Here are a few neat interactions to take note of if you play this deck or run up against it. I did not notice any of these until they were on the battlefield in front of me. Once you have Tamiyo emblem, you are unstoppable (I reliably get this in over 50% of my games). This is very obvious, but there are few things you might have overlooked. Yes, you can use Memory Adept or Nephalia Drownyard to draw cards, most everyone knows this. But, Liliana’s “+1” to make everyone discard now has no downside, and if you have a Memory Adept on field and Liliana above “6”, you can mill them for 20 cards in one turn by using her “-6” to sacrifice your Memory Adept, recasting it, and using his “0” ability for a second time. Alternatively, if you already have Memory Adept on board you can use his “0” cast any other Jace to force the “Legendary Rule” and cast Memory Adept again to mill them for another 10. Yes this is a minimum of 9 mana, but at this stage in the game this tends to be irrelevant, and milling ANYONE for 20 in one turn is usually enough to make them concede if not remove every threat left in their deck.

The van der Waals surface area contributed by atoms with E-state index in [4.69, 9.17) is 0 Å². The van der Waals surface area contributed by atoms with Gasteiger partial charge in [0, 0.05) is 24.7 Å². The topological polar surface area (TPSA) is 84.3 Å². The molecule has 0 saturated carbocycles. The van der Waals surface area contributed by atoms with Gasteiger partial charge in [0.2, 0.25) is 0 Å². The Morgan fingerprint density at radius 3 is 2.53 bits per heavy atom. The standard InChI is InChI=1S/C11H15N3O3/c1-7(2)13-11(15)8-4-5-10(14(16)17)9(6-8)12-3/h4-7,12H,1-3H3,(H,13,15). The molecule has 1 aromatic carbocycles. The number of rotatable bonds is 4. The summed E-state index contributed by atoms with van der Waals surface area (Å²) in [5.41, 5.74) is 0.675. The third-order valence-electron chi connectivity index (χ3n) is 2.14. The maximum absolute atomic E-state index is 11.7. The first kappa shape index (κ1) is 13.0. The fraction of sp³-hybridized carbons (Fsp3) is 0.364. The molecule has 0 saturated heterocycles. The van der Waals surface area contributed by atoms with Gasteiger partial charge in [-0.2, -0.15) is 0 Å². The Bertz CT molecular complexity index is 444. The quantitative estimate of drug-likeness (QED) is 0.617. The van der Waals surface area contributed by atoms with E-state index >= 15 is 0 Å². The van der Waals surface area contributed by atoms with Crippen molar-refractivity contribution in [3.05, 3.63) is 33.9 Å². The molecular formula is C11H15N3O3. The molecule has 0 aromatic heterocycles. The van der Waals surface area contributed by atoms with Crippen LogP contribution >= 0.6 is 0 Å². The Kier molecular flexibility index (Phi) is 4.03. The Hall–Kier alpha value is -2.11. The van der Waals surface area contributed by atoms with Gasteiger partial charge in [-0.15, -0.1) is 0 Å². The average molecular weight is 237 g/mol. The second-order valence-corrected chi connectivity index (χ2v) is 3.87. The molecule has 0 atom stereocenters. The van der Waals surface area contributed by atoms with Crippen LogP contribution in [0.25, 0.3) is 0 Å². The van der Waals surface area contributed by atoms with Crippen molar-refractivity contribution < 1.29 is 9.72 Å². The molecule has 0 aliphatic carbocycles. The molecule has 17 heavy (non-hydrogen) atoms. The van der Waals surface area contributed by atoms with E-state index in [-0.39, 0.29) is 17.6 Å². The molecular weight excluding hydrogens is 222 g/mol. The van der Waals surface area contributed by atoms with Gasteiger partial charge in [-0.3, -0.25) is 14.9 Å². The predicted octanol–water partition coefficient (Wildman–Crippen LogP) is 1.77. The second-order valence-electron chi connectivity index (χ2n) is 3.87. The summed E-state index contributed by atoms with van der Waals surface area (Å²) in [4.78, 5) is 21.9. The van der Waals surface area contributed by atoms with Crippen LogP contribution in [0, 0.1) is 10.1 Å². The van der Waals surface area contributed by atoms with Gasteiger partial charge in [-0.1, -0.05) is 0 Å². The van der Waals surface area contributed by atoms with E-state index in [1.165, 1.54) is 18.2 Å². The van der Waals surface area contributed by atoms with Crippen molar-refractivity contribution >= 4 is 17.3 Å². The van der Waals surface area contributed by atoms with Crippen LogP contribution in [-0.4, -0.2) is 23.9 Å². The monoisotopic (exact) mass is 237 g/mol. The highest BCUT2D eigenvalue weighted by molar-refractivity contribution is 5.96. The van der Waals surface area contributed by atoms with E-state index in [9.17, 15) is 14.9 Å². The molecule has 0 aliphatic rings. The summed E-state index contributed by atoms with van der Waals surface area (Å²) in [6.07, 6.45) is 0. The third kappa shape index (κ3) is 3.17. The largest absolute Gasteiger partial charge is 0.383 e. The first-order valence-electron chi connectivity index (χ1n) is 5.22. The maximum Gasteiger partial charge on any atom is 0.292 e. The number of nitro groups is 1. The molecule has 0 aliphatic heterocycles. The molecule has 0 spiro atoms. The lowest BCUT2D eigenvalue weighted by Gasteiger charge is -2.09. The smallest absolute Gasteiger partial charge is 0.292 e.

Possible Tweaks:

I am looking to fit in an additional Dimir charm as it is very versatile against Aggro decks since it can remove the early threats, or keep them from drawing their threat or keep them low on land if need be. I am also looking to add Orzhov charms for more unconditional spot removal, but this is proving to be quite a challenge as the list is very tight already.

If you have any thoughts on these tweaks, any suggestions, or any other questions on why certain cards are in the deck, post them below!  Looking forward to next week everyone!

Cheers,

Muffin

muffin@limitedmagic.com